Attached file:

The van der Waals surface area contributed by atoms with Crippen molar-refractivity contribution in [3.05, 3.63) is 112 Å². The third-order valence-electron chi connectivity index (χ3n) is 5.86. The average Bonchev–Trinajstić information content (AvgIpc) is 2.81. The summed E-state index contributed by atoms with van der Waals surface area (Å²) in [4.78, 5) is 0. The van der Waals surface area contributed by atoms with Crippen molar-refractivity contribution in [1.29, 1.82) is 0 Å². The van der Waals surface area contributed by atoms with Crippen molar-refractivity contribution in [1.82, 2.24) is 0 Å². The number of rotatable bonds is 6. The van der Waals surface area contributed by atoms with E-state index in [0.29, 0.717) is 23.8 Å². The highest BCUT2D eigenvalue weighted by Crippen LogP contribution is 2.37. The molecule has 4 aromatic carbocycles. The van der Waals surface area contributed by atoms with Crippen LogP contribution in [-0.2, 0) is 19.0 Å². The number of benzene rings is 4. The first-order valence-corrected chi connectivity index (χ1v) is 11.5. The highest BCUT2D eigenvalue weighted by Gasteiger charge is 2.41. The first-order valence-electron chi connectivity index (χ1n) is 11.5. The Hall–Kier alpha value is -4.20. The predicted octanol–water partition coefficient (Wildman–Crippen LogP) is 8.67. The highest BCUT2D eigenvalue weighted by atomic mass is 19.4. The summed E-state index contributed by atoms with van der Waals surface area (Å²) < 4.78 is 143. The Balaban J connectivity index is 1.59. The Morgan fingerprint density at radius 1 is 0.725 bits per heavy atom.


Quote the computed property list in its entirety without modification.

The van der Waals surface area contributed by atoms with Crippen molar-refractivity contribution in [3.05, 3.63) is 112 Å². The third-order valence-electron chi connectivity index (χ3n) is 5.86. The average Bonchev–Trinajstić information content (AvgIpc) is 2.81. The summed E-state index contributed by atoms with van der Waals surface area (Å²) in [4.78, 5) is 0. The van der Waals surface area contributed by atoms with Crippen molar-refractivity contribution in [1.29, 1.82) is 0 Å². The van der Waals surface area contributed by atoms with Crippen molar-refractivity contribution in [1.82, 2.24) is 0 Å². The number of rotatable bonds is 6. The van der Waals surface area contributed by atoms with E-state index in [0.29, 0.717) is 23.8 Å². The highest BCUT2D eigenvalue weighted by Crippen LogP contribution is 2.37. The molecule has 4 aromatic carbocycles. The van der Waals surface area contributed by atoms with Crippen LogP contribution in [-0.2, 0) is 19.0 Å². The number of benzene rings is 4. The first-order valence-corrected chi connectivity index (χ1v) is 11.5. The highest BCUT2D eigenvalue weighted by Gasteiger charge is 2.41. The first-order valence-electron chi connectivity index (χ1n) is 11.5. The Hall–Kier alpha value is -4.20. The predicted octanol–water partition coefficient (Wildman–Crippen LogP) is 8.67. The highest BCUT2D eigenvalue weighted by atomic mass is 19.4. The summed E-state index contributed by atoms with van der Waals surface area (Å²) < 4.78 is 143. The Balaban J connectivity index is 1.59. The Morgan fingerprint density at radius 1 is 0.725 bits per heavy atom.